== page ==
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I only realized that I’ve been consuming too much sodium when I stopped eating in fast food restaurants for a month. Why did I do it? It was more of an experiment I placed upon myself after watching the Academy Award nominated documentary Super Size Me. In the 2004 documentary, American independent filmmaker Morgan Spurlock ate only  McDonald’s food for 30 days. The result? Spurlock gained 11 kilos, and increased his body mass by 13% and his cholesterol to 230 mg/dL. Scary!

My schedule was jampacked, juggling work, writing, and pursuing other endeavors. I usually had working brunches in fast food restaurants. The only time I cooked my food, which were not exactly healthy, were on weekends. Super Size Me gave me a new perspective. I came up with a challenge—to stop eating out for a month. The changes were amazing. I couldn’t stand too much salt anymore and preferred to prepare my food. Most importantly, I recognized a drastic change in my mood. I was less stressed and irritable.

#7: Declutter your life

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Your unkempt kitchen, messy work desk, and pile of clothes in your bedroom are stressors. Professor Joseph Ferrari of DePaul University in Chicago said: “It’s the danger of clutter, the totality of one’s possessions being so overwhelming that it chips away at your well-being, relationships, and more, drowning in a sea of stuff.” He noted that a chaotic and disorderly living space can disturb your “sense of home and ability to bond with others.”

Organizing consultant and author Marie Kondo shares some tips on how to declutter your space. Keep only the items that make you happy or those that “spark joy.” Clean by category, not by location. You can start with your closet. Place your pile of clothes in a corner and decide on every item. You’d realize how much stuff you’ve accumulated. This also applies with your work area. The cleaner your desk, the clearer your mind!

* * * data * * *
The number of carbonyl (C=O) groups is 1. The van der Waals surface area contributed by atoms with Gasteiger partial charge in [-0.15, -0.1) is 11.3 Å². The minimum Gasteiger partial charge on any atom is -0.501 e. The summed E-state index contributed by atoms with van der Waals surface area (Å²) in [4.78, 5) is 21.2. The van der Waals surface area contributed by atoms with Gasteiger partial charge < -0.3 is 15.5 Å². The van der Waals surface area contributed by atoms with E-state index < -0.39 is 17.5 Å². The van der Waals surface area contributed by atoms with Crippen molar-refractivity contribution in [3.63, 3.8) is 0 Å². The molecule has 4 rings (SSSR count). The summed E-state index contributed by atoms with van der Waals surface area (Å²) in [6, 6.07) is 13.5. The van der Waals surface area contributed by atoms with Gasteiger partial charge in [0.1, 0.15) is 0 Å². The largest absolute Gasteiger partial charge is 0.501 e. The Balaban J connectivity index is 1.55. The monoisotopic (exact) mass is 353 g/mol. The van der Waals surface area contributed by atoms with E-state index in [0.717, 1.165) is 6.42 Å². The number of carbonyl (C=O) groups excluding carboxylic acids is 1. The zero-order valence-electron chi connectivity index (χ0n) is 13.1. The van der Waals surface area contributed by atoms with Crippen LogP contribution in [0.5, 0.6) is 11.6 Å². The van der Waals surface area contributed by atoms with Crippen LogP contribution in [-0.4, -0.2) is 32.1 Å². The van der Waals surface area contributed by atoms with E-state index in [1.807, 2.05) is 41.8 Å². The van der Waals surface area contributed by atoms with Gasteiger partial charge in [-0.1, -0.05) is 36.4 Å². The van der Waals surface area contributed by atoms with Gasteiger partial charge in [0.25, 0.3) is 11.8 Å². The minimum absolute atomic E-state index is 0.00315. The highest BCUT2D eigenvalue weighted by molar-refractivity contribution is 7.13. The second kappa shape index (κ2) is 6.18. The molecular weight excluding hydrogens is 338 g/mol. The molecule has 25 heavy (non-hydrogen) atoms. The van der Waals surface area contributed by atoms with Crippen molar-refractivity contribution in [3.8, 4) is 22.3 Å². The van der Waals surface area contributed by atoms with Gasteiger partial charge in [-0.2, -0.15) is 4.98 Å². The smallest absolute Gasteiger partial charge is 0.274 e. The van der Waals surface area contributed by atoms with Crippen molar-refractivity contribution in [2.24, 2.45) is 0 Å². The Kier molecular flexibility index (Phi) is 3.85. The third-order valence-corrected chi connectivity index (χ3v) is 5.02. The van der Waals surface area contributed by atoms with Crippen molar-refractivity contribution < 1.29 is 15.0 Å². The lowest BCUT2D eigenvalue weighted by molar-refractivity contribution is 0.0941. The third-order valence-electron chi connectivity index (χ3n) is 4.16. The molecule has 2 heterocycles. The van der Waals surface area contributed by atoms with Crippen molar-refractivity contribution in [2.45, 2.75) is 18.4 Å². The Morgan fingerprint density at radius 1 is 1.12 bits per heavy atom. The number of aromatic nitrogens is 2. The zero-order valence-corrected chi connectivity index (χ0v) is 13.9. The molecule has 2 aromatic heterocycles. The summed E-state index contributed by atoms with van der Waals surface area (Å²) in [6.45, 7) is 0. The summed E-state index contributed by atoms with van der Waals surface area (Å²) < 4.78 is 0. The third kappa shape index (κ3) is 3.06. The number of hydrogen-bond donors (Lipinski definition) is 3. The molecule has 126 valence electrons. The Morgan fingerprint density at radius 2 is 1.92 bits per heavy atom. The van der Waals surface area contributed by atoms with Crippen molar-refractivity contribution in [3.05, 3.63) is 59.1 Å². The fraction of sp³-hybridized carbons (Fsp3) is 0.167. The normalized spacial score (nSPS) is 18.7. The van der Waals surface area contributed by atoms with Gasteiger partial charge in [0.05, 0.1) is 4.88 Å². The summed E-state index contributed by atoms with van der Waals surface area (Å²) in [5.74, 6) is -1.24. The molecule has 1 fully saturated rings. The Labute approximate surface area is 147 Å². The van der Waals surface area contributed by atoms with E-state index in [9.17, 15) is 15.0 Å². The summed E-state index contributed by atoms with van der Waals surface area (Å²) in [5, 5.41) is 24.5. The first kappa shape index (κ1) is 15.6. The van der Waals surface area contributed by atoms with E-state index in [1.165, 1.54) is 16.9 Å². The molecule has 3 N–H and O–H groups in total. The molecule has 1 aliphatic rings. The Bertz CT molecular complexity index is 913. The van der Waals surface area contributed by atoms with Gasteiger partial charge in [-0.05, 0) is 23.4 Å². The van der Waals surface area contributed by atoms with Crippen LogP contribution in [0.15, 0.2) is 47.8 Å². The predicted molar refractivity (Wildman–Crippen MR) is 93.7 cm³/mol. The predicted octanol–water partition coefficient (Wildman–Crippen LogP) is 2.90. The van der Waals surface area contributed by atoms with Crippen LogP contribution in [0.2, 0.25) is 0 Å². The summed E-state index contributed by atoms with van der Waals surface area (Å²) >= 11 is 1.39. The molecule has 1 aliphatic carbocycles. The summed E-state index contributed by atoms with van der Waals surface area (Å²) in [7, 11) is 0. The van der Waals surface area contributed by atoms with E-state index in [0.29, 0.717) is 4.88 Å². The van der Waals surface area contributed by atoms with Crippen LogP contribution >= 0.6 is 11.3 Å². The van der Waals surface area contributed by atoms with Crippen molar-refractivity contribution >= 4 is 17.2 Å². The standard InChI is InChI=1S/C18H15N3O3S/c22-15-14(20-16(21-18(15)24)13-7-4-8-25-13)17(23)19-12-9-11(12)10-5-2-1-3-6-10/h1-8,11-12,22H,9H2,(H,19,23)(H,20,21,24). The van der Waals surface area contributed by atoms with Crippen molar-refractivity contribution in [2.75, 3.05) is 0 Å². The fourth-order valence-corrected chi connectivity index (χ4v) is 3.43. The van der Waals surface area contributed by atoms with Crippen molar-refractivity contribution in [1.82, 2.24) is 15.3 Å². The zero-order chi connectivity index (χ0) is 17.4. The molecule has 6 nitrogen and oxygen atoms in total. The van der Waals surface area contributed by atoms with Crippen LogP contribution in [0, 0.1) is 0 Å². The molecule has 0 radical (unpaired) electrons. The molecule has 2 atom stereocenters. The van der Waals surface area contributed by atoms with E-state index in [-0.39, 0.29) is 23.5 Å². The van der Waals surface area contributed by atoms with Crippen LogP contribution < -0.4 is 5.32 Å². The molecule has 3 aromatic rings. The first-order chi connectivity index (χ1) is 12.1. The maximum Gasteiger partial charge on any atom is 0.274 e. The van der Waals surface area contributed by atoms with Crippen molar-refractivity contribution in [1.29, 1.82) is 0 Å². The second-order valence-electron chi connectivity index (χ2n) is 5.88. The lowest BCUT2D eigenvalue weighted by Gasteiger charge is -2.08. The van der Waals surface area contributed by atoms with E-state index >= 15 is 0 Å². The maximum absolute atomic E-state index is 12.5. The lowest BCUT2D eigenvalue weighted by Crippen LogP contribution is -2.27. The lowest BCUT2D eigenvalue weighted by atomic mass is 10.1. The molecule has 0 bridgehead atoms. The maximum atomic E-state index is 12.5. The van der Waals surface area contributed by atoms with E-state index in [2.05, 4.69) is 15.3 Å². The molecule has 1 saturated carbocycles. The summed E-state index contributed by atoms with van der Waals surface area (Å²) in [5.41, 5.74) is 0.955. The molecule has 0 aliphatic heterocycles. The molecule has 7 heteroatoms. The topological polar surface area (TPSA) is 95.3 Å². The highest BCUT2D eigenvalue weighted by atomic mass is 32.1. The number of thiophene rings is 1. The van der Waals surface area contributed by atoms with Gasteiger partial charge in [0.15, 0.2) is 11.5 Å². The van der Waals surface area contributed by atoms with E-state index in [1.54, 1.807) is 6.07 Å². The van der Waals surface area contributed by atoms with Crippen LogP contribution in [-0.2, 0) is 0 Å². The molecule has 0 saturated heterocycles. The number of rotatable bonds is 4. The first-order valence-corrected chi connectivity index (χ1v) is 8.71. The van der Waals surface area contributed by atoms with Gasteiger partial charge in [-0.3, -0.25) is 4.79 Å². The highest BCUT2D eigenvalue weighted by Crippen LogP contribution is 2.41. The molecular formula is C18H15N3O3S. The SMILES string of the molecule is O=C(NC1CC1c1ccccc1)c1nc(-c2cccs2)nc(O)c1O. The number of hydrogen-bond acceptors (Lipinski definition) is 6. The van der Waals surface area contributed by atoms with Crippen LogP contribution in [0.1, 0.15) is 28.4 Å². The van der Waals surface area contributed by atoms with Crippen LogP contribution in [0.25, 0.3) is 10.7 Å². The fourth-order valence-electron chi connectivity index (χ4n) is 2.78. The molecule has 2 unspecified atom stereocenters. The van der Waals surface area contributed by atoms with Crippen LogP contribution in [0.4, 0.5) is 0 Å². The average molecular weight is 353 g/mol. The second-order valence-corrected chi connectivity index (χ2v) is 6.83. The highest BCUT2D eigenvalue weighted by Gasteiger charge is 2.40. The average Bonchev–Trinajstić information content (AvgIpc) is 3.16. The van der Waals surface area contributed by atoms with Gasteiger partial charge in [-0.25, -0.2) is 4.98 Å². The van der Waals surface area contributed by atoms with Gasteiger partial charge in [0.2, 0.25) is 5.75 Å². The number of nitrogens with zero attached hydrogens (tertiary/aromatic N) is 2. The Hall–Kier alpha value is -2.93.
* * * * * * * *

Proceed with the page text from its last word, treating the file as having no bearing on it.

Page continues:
#8: Use technology to make jobs easier, not more complicated

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We have an app for nearly every type of activities, from tracking a project to monitoring our heartbeat. Use these to help you finish tasks faster. How do you choose the right app for you? You can choose those with good reviews from fellow users. Try them and decide whether they work for you or not. If you run your own firm or manage some areas of company’s operations, take advantage of outsourcing. You can’t run a stress-free business if you try to do things on your own. One area you can outsource is your social media management. Explore bots that can help handle the influx of queries or a third-party firm that can aid in your social media marketing strategies. Discover Customer Relationship Management (CRM) systems that can help your sales team monitor accounts and activities, and generate reports.

#9: Revisit a hobby you’ve been neglecting